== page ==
Sphinx provides a relatively large set of services and uses or extends a wide set of other Eclipse (modeling) components. Adopters may not need all of these services or required Eclipse components in their applications. Sometimes they even might be constraint to not using some of them. Sphinx is therefore based on an architecture that makes the dependencies wrt required Eclipse components transparent and keeps them separated as much as possible. This architecture is at the same time the basis for the structure of the features in which Sphinx plug-ins are bundled up and delivered. The resulting features thus have well-defined and limited dependencies to other Eclipse components and make it happen that individual parts of Sphinx can be used independently of each other.
The following picture depicts the Sphinx architecture. It is constituted of 3 horizontal layers that form together the Sphinx core and several vertical slices on top of that. The core components provide essential modeling platform services that are commonly required and used by all other Sphinx components. They depend on a minimal set of other Eclipse components. The vertical components provide individual modeling platform services that are independent of each other and typically based on specific additional exisiting Eclipse components.
Sphinx components may have dependencies to other Sphinx components and/or to other Eclipse (modeling) components. The dependencies to other Sphinx components are depicted in the architecture diagram above (upper components depend on lower components). The table below lists the dependencies to other Eclipse components. For the sake of a better overview, only directly required Eclipse components are listed.
|Top-level service||Sub services||Dependencies to other Eclipse components|
|Navigator & Editor Sockets||Common Navigator Sockets|
|Form Editor Sockets|
|Nebula Extensions for Form Editors||
|GMF Editor Sockets||
|Graphiti Editor Sockets||
|Validation Runtime Extensions||
|Compare & Merge IDE Integration||Compare Engine & Editor||
|Compare Team Support (Subversive SVN)||
|M2x IDE Integration||Xtend/Xpand IDE Integration||
|Eclipse PDE Extensions||
|EMF Runtime Extensions||
|Eclipse Platform Extensions||
The structure of Sphinx features is on the one hand based on the Sphinx architecture introduced above and on the other hand designed to separate the different types of deliverables, i.e., runtime, SDK, examples, etc. It is hierarchically organized and decomposed into three principal kinds of features: container features, component features, and example features. Adopters can freely choose which of these feature types they want to refer to and thus have full control over the Sphinx components and deliverables that get included in their applications.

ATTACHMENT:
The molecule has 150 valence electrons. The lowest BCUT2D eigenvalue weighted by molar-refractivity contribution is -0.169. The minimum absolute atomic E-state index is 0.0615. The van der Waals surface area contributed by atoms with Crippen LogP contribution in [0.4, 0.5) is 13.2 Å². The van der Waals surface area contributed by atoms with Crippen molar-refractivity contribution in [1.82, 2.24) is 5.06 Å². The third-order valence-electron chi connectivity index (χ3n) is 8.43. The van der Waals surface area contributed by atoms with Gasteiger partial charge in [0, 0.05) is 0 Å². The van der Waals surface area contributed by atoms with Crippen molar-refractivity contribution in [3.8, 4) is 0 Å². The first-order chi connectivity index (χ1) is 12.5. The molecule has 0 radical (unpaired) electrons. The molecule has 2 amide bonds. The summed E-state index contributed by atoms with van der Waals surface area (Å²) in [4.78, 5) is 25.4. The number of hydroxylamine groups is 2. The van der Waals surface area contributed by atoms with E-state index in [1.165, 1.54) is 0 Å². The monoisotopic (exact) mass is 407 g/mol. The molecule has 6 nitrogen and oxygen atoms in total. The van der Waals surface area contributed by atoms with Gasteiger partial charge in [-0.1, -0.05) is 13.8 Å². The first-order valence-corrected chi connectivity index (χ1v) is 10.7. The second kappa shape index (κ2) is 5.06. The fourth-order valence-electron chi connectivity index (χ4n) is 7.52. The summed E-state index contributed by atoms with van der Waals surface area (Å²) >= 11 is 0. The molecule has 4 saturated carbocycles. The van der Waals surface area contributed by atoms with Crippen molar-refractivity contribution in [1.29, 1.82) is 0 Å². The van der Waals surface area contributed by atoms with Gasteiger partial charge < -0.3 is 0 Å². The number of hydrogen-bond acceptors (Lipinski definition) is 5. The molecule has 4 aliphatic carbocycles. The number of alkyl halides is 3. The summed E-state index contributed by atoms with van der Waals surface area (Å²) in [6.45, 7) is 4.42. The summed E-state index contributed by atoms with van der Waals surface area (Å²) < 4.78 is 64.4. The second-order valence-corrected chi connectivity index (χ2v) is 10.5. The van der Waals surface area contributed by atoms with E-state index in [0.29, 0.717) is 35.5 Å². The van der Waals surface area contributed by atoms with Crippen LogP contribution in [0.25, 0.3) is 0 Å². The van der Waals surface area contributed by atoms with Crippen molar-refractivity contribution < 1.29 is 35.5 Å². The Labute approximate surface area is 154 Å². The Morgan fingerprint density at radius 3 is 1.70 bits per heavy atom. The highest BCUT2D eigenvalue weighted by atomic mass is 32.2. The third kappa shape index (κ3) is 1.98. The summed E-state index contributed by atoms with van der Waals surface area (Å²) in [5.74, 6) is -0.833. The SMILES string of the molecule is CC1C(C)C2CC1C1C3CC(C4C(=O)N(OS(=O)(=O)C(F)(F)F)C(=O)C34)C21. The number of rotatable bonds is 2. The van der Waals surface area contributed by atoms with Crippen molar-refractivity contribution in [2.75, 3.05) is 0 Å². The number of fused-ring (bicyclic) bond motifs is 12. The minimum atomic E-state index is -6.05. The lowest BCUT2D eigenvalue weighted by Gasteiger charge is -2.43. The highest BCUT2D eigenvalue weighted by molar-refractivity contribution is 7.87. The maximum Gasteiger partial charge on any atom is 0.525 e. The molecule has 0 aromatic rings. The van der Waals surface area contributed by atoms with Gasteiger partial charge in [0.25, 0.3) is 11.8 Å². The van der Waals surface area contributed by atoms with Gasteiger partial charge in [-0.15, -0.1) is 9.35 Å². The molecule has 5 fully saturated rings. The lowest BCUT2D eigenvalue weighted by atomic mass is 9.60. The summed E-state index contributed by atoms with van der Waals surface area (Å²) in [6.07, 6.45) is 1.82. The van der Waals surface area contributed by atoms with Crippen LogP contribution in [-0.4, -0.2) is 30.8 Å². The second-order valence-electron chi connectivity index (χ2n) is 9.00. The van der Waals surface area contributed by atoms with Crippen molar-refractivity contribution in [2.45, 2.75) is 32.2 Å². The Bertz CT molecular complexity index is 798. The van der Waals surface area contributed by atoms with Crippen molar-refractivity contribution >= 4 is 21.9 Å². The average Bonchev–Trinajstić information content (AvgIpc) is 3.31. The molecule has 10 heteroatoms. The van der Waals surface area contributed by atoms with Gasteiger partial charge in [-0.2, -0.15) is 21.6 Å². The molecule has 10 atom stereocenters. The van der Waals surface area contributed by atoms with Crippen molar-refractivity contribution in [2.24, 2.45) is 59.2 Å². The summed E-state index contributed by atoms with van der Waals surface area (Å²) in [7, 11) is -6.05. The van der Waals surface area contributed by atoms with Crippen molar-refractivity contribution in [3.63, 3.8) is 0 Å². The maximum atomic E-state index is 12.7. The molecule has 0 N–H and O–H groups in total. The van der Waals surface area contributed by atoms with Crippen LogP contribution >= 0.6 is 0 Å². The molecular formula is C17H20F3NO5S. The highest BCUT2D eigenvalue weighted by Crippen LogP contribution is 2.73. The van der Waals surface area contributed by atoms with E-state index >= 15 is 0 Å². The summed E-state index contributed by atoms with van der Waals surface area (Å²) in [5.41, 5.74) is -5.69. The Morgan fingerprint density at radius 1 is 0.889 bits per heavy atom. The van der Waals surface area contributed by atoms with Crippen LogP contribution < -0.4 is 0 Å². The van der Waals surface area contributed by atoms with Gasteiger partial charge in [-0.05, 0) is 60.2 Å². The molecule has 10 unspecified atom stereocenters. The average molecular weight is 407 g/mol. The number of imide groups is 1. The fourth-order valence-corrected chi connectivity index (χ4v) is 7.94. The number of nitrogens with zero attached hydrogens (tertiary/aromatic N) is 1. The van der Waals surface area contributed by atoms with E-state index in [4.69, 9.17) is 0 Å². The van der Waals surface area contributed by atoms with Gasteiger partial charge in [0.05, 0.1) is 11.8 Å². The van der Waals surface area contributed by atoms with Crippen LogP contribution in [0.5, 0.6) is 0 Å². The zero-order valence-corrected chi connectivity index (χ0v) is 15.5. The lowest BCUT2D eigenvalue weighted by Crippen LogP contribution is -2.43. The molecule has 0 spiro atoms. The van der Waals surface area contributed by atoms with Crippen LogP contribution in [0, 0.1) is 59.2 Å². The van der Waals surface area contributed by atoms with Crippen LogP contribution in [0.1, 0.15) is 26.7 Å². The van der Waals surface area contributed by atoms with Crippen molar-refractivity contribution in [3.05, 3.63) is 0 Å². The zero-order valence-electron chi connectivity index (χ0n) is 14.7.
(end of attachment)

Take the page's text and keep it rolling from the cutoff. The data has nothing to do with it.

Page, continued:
The sections below summarize the container, component, and example features that Sphinx provides and briefly describe their content and relation to the Sphinx architecture. A complete specification of the Sphinx features including detailed information about included features and plug-ins can be found in the Sphinx Feature Map.
Container features are the primary deliverables of Sphinx and can be used to pull all Sphinx components or examples at once. They can be individually retrieved from the Sphinx Update Site or obtained as individual archives from the Sphinx Downloads. The following container features are provided:
|org.eclipse.sphinx||Runtime (i.e., binaries without source code and documentation)||All component features as per #Component features|
|org.eclipse.sphinx.sdk||SDK including runtime, source code and documentation (but no examples)||All component features as per #Component features|
|org.eclipse.sphinx.examples||Examples (with source code)||All example features as per #Example features|
|org.eclipse.sphinx.testutils||Test utilities for JUnit-based integration tests running against a predefined reference workspace (with source code)|
|org.eclipse.sphinx.thirdparty||Required third-party components (selected Orbit plug-ins)|
Component features enable adopters to select and include individual Sphinx components in their applications. They are essentially a one-to-one representation of the architecture detailed above. Their IDs always include the name of the principal required Eclipse component that they are based on or extend. If necessary, they also indicate the name of the Sphinx component that they represent. The table below lists the component features that Sphinx offers for each of its components.
|Top-level service||Sub services||Feature|
|Navigator & Editor Sockets||Common Navigator Sockets||org.eclipse.sphinx.emf.navigators|
|Form Editor Sockets||org.eclipse.sphinx.emf.editors.forms|
|Nebula Extensions for Form Editors||org.eclipse.sphinx.emf.editors.forms.nebula|
|GMF Editor Sockets||org.eclipse.sphinx.gmf.editors|
|Graphiti Editor Sockets||org.eclipse.sphinx.graphiti.editors|
|Validation Runtime Extensions||org.eclipse.sphinx.emf.validation|
|Compare & Merge IDE Integration||Compare Engine & Editor||org.eclipse.sphinx.emf.compare|
|Compare Team Support (Subversive SVN)||org.eclipse.sphinx.emf.compare.team.subversive|
|M2x IDE Integration||Xtend/Xpand IDE Integration||org.eclipse.sphinx.xtendxpand|
|Eclipse PDE Extensions||org.eclipse.sphinx.pde|
|EMF Runtime Extensions|
|Eclipse Platform Extensions|
Example features are auxiliary deliverables of Sphinx. They contain sets of example plug-ins demonstrating how adopters can use Sphinx capabilities and services in their applications. As such they are an important complement of Sphinx documentation (i.e., Sphinx Developer Guide, etc.). In addition to that, adopters may even want to include some of the examples features in their applications as is. The Sphinx Model Explorer or UML2 IDE Integration are typical candidates for such kind of features. The following example features are available: